Keeping the EYFS ethos while learning at home
by Ben on February 23
The pandemic has thrown up challenges for those involved in teaching in a way that has never been experienced before. The ‘schooling of the future’ that was shown in the 80s on Tomorrow’s World, became the reality for many, and new skills were learnt by staff and students around the world to ensure that learning could continue away from the school buildings. Live lessons, recorded lessons, shared documents – they are all proving their worth. But learning in the early years is not about sitting at a screen or completing something on paper. It’s about learning through play.
The EYFS Framework has four guiding principles which should shape practice in early years settings. These are:
- every child is a unique child, who is constantly learning and can be resilient, capable, confident and self-assured
- children learn to be strong and independent through positive relationships
- children learn and develop well in enabling environments, in which their experiences respond to their individual needs and there is a strong partnership between practitioners and parents and/or carers
- children develop and learn in different ways and at different rates. The framework covers the education and care of all children in early years provision, including children with special educational needs and disabilities
Play is vital in achieving these principles, and during the day in a setting, it is relatively easy to allow children to play and provide adult support as necessary. Whilst play may seem chaotic at times, there is so much learning going on which applies to all areas of the early years curriculum and the importance of this in the development of a child’s brain cannot be undervalued. The video below from the Center on the Developing Child at Harvard University shows how play and experiences help develop the strong pathways within a child’s brain, and here you can see the importance of play for a child’s development in general.
Many teachers and settings are finding that whilst they are open to children of key workers and vulnerable children only, those who are at home may be missing out on areas of learning that rely on a play-based approach. So educators are thinking of ways to ensure that play is being valued and supported at home. The pressures on parents to sit children down and ‘learn’ is immense, and it is because of this pressure that, sometimes, play is not valued. Allowing a child to play helps them to act out experiences, something they may really need to do during this pandemic to ease any worries they may have.
Whilst setting a task around maths or literacy, it is important to ensure that, when appropriate, it includes an aspect of play. This will help direct the adults supporting the children so that there are those interactions that help build up strength in the brain.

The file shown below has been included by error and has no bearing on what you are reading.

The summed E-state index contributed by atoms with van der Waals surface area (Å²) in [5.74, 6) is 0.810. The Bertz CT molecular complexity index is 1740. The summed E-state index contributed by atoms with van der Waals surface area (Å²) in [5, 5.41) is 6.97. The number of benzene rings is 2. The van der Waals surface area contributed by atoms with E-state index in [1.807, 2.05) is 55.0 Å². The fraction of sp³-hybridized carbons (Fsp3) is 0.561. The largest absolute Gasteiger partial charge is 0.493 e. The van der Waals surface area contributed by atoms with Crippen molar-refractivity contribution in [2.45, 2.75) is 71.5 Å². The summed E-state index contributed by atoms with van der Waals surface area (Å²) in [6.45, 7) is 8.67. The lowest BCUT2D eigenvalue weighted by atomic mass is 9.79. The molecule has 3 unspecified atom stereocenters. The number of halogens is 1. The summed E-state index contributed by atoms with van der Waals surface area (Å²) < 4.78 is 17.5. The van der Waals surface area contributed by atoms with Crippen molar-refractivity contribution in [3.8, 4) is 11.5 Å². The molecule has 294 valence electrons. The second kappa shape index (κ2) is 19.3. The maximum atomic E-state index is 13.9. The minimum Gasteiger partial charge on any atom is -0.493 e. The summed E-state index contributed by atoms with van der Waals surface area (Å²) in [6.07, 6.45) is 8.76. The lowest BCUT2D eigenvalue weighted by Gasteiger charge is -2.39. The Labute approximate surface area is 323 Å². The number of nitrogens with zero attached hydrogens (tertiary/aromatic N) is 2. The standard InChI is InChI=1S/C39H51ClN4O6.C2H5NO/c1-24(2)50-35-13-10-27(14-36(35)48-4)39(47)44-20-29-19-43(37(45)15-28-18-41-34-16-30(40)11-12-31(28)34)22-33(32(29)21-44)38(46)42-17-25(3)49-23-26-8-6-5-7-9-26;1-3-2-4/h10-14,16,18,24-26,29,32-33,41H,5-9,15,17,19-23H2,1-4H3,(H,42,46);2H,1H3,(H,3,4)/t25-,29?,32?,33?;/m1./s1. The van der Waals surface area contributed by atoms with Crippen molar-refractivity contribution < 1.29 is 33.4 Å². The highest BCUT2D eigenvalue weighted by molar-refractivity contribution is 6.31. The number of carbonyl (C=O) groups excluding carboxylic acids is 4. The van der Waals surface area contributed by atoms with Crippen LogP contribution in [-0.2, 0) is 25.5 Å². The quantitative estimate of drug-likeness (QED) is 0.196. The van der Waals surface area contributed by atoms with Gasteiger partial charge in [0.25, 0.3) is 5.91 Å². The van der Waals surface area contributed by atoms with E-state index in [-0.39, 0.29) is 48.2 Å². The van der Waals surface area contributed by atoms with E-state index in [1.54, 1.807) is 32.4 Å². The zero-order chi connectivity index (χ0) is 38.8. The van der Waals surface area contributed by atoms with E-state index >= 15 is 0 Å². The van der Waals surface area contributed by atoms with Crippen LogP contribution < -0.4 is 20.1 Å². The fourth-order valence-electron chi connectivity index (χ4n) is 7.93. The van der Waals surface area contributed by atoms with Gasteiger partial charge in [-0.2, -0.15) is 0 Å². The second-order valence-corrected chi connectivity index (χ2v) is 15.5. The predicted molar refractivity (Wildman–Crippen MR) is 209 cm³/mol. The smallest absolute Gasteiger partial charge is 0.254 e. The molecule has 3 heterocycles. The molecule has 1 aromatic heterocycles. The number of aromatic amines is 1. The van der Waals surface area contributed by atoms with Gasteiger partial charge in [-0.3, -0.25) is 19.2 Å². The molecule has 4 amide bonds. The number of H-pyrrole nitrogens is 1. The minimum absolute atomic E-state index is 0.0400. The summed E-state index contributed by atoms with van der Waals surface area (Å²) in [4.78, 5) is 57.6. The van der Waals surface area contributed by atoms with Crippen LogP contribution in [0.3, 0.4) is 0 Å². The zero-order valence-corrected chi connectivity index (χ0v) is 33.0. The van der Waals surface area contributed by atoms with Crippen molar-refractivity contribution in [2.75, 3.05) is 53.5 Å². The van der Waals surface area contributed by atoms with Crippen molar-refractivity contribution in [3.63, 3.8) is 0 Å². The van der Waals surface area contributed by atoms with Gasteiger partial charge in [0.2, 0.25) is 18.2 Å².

When thinking about the activities you are sending home, one thing to consider is how much time you spend with each child on an average day in school. Do you realistically spend several hours working with each child? Or is most of the time in school spent with the child exploring through play and the adults supporting that play, with the occasional direct teaching input? Are you asking the same of the supporting adult at home, or are you expecting them to spend much longer doing that direct teaching part which may not be age-appropriate for the children: Ensuring that the adults at home know it is okay to value and give time to play in the same way as you do in your setting is vital to the development of the child.
The question is: How is this achieved?
Setting activities through Tapestry can help support the adults at home, using the notes section to give ideas on questions they could ask or follow up play. Our Education Team have added over a hundred activities so far to the “Tapestry Activities Catalogue” which can be adapted as needed and used for the children at your setting through a “Planned Activity”. From role-playing hairdressers (much needed during a lockdown!) to creating collages from things you find, a good selection of the activities available encourage play, mostly with things that can be found at home. You can also add your own activities easily, and if they are ones that you are likely to want to set again in the future, adding them to “Our Activities Collection” means they can be quickly referred back to later and used for other cohorts.
The Infographics page on Tapestry.info, especially the prime and specific areas for early years, have some ideas for play activities that support child development and can be done with whatever families may have around their home.
Examples of some of the activities you will find are:
Mystery Parcel, where the adult wraps an item up (in paper, a sheet, a jumper) and the child has to guess what is wrapped up by feeling, listening and asking questions.
Warmer/Colder, a firm favourite where children have to find an item by searching and the only thing they’re told is whether they’re getting closer (warmer) or further (colder) from it.
Do you remember when? Talk to your child about something that has already happened, helping them sequence their ideas. Ask questions about the event and whether they would like to do it again.
Blindfold Walk – where a blindfold is placed on the child and they are asked to follow instructions to move across a room or outside.
We hope that the ideas in these activities will help support the children whilst they might not be attending school to ensure that they are still enjoying all areas of the early years curriculum which is key for their development.